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Thread: Alphas & Learning Languages

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    Default Alphas & Learning Languages

    Rick's site has a noticeable lack of material in the foreign language section in regards to -dominants (IxTj). While I would like to explore that angle, I would also like to compare the experiences of the INTj and language with other members of Alpha quadra.

    What has been your experience with learning foreign languages? How do you approach trying to learn a new foreign language? What aspects are easiest? What is generally the toughest for you to master? And which foreign languages have you had some level of appeal to learn?

    My languages of appeal:
    - Greek
    - Hebrew
    - Arabic
    - German
    - Old English
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    Don't forget the the thehotelambush's Avatar
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    Yay INTjs.

    A long time ago I learned a little Hebrew & Spanish. I have also been taught rudimentary German (counting, alphabet, etc.). But my main second language is French.

    Pronunciation by far is the easiest aspect for me; I pick up on it almost instantly. I enjoy speaking but need lots of practice to stay conversational. Anyway my French teacher this year hasn't taught us anything so my French (especially speaking) has deteriorated considerably. I can still get by writing, but I (and I think most INTjs would share this problem) always feel the need for more and more sophisticated words, making writing difficult without a dictionary, unless I'm really creative about it.

    I love French dearly (it is an Alpha language after all) but I only took it because I couldn't take Spanish, which would be much more useful. However I think reading a language's native literature (esp. philosophy) is now just as much a plus for me as conversing with its speakers. Plus I don't plan on moving to any Spanish-speaking country; if I move to any non-Anglophone country it will be France.

    I love learning about languages with unusual grammar, just to get an idea of how they are structured.

    ! I almost forgot. Lojban is a sweet idea, unrealistic though it is. I'd much rather learn that than Esperanto. Accents in all forms are stupid, as well as conjugation - a couple pluses for English. And don't get me started on the subjunctive.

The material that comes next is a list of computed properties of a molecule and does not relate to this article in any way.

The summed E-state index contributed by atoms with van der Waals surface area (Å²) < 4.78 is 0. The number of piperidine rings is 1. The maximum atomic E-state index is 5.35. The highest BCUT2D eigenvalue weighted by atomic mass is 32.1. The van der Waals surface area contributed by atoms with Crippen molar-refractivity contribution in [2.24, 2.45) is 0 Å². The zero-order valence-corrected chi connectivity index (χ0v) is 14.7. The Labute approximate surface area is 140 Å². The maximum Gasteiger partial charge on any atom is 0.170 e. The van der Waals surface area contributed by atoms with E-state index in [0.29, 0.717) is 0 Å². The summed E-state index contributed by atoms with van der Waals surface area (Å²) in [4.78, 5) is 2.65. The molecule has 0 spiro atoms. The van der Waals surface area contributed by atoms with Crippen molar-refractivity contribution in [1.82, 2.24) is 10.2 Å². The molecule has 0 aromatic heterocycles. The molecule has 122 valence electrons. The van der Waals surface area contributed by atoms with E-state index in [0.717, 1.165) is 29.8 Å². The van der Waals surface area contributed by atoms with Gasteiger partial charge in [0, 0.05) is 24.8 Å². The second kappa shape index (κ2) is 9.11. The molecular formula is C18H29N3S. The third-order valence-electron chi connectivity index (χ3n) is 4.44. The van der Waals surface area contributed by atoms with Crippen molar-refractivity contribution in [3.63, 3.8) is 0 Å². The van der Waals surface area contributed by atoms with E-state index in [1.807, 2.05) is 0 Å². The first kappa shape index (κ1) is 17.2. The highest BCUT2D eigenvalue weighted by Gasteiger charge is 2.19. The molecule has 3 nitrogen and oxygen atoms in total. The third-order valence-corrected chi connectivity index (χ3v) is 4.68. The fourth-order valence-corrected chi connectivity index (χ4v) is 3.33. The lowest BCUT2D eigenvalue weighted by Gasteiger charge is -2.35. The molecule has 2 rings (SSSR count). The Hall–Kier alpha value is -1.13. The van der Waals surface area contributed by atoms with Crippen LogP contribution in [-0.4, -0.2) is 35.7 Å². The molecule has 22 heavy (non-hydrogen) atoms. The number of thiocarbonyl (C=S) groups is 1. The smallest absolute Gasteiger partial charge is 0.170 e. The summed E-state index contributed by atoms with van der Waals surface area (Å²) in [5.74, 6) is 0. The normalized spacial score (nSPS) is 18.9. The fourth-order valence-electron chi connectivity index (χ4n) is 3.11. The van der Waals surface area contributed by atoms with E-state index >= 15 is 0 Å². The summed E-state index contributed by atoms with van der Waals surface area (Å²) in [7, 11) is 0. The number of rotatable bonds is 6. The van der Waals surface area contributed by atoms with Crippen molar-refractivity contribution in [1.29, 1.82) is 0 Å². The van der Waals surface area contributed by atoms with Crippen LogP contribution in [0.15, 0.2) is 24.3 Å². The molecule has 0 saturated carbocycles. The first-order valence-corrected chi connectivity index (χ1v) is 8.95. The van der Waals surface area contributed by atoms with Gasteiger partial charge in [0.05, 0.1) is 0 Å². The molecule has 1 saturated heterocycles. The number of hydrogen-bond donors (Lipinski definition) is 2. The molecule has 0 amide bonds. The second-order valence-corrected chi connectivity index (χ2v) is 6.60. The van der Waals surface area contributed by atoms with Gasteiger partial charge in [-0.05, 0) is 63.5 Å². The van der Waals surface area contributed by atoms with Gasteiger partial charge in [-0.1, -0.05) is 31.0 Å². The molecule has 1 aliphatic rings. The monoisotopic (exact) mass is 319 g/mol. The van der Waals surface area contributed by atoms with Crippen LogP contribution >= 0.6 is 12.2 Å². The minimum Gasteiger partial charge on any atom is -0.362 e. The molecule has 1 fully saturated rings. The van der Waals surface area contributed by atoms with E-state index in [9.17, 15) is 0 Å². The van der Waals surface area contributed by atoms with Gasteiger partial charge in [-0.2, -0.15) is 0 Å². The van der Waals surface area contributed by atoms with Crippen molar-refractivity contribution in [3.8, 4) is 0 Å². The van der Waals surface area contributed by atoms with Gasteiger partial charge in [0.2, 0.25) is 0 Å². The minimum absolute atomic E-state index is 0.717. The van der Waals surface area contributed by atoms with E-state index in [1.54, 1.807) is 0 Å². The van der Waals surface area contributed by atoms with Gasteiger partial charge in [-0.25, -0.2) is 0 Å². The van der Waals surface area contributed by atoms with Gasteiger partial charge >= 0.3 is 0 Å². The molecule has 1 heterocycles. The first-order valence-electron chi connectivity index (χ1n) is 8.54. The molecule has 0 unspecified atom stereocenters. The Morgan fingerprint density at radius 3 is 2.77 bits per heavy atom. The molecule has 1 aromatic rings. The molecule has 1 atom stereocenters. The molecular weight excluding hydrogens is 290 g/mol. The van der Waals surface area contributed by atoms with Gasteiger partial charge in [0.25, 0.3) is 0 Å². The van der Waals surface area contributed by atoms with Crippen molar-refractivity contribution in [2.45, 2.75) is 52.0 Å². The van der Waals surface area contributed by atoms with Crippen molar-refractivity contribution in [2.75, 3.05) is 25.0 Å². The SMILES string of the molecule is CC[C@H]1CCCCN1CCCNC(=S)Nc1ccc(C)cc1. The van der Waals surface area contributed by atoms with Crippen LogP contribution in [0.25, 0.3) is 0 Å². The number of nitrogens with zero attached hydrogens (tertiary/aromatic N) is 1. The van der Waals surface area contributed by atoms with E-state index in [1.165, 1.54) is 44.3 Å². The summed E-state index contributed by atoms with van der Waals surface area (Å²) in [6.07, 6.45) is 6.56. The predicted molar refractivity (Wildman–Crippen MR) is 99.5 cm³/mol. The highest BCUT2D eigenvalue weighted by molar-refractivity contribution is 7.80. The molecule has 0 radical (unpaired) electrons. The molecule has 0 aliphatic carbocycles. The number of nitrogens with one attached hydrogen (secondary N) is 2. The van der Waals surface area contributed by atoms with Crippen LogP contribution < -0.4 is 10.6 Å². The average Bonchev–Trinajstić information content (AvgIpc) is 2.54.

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    Easiest and most exciting for me to learn-vocabulary
    I have the most trouble with-grammer

    Languages I've studied from furtherst in time to closest (some to great extent, others only for fun)

    *Spanish
    *German
    *Latin
    *Russian
    *Japanese
    *Korean
    All Hail The Flying Spaghetti Monster

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    Quote Originally Posted by oyburger
    Easiest and most exciting for me to learn-vocabulary
    I have the most trouble with-grammer

    Languages I've studied from furtherst in time to closest (some to great extent, others only for fun)

    *Spanish
    *German
    *Latin
    *Russian
    *Japanese
    *Korean
    coolness

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    Quote Originally Posted by thehotelambush
    Pronunciation by far is the easiest aspect for me; I pick up on it almost instantly. I enjoy speaking but need lots of practice to stay conversational. Anyway my French teacher this year hasn't taught us anything so my French (especially speaking) has deteriorated considerably. I can still get by writing, but I (and I think most INTjs would share this problem) always feel the need for more and more sophisticated words, making writing difficult without a dictionary, unless I'm really creative about it.
    This is close to my experiences with language. The grammar and sentence construction is fun to learn (). The pronunciation is not terribly difficult either, or at least in my experiences with German. But the problem which you listed - the need for more and more sophisticated words - was a problem which I would typically suffer. I always felt as if I lacked the proper vocabulary to correctly translate my thoughts into another language.
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    from toronto with love ScarlettLux's Avatar
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    Whoa, I never knew this language learning thing was shared amongst most INTjs!

    My one good buddy is an INTj and he's insane with that stuff. A total historical buff too, and religion as well.. amazing information inside that head of his O___o ... Can't believe he knows all these dates.. and.. gah.


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    Don't forget the the thehotelambush's Avatar
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    @ScarlettLux, mostly the humanities don't hold much interest for me. Hate memorizing dates, at least.

    Though sometimes I'll memorize things for fun, like the NATO Phonetic Alphabet. That is kind of language-related.

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    *jealousy rears up its ugly head*

    In school (not college) I'd always had an interest in languages. I'd collect some of the school books that other kids had already paid for (they gave them to me so ). I'd study them when I could. I could do the written work, but I could never retain the vocabulary. Vocabulary...my downfall.

    I strongly admire people who understand usefully more than one language.
    I also admire people who at least are putting in the effort.
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    Quote Originally Posted by ScarlettLux